You can use these basic elements in the IBM Cloud dashboard to filter Cloud Foundry services or apps.
The following picture shows the filter elements inside the IBM Cloud dashboard, the most relevant filter elements for Cloud Foundry are: “CLOUD FOUNDRY ORG”, “CLOUD FOUNDRY SPACE” and “LOCATION” (Region).
For more details take a look in the related official IBM Cloud documentation. You can find here https://console.bluemix.net/docs/account/orgs_spaces.html
IAM ( identity and access management)
Now move on to the topic IAM. IAM enables Cloud users to have more flexibility in user access rights, than with Cloud Foundry.
Using the services or technologies which are based on the identity and access management, you can organize with the IBM Cloud Resource groups. A Resource group contains Resources, which are directly related to Regions (data center locations).
Here is a simple picture of the basic IAM organizational elements and dependencies in IBM Cloud. A Resource group can contain one or more Resources.
A Resource Group is not related to a Region, this has the impact, you can organize your resources cross region with Resource groups. Only the Resource must be created inside a Region.
You can start the definition of your resource groups by selecting Manage->Account->Resource Groups from the IBM Cloud menu. In the following picture you can see two Resource groups.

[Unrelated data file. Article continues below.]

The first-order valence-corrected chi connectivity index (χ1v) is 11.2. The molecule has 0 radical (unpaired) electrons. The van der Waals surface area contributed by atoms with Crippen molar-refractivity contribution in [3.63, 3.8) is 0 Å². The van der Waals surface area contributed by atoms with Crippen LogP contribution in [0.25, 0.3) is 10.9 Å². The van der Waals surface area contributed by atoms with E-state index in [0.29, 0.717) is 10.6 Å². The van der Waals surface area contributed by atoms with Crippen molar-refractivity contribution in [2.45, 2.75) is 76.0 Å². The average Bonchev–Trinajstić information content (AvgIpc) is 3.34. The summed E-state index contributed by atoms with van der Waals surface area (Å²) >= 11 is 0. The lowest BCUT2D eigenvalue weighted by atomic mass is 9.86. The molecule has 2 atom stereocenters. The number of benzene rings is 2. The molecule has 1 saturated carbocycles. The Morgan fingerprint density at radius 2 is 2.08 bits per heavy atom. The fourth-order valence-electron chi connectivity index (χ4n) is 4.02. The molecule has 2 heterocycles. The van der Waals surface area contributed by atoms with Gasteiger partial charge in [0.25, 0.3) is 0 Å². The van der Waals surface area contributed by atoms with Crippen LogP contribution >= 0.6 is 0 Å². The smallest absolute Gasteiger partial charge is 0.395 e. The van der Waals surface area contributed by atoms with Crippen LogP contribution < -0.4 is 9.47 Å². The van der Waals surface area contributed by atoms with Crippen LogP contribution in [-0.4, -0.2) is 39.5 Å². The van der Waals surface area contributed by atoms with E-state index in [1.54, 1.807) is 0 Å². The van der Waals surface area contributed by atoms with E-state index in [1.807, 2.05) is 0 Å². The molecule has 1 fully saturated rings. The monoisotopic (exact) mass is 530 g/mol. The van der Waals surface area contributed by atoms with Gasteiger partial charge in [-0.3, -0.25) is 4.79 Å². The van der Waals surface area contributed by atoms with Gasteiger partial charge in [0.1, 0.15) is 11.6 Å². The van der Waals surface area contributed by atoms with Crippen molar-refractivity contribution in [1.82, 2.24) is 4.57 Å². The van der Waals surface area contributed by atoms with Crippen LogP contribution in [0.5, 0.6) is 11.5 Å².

The following picture contains the Visual Recognition instantiation dialog on IBM Cloud, here you can find the elements Resource, Region and Resource group to organize the service.
The following picture shows the filter elements inside the IBM Cloud dashboard, the most relevant filter elements for Resources are “RESOURCE GROUP”, “CATEGORY” and “LOCATION” (Region).
For more details, just take a look in the related official IBM Cloud documentation for IAM Identity and access management, which you can find here:
- Administration: https://console.bluemix.net/account/resource-groups
- Documentation: https://console.bluemix.net/docs/resources/resourcegroups.html
IaaS Infrastructure as a Service
The IaaS devices (VMs and so on) which will be created inside your IBM Cloud account, will be listed in the Device List. In this Device List you can filter on the Device Name, Public IP, Private IP, Location, Device Type or Tags. (you can organize devices for example using tags)
Here is a simple picture of the dependencies of the Device List and a Device.
You can just find the given elements in this sample filter of a Device List in the IBM Cloud Infrastructure.
The related official IBM Cloud documentation you will find here:
- Documentation permission: https://console.bluemix.net/docs/iam/infrastructureaccess.html#infrapermission
- Documentation manage access: https://console.bluemix.net/docs/iam/mnginfra.html#managing-infrastructure-access
I would say, if you got a basic understanding of these topics, you will avoid some common pitfalls you maybe step in, when you don’t know this simple background.
Keep in mind Cloud Foundry, IAM and IaaS.
This is a good starting point to move on to the access management and user management topics.
I hope this blog was useful for you and thanks for reading until the last line 😉
PS: By the way, you can use the IBM Cloud for free, if you simply create an IBM Lite account. Here you only need an e-mail address.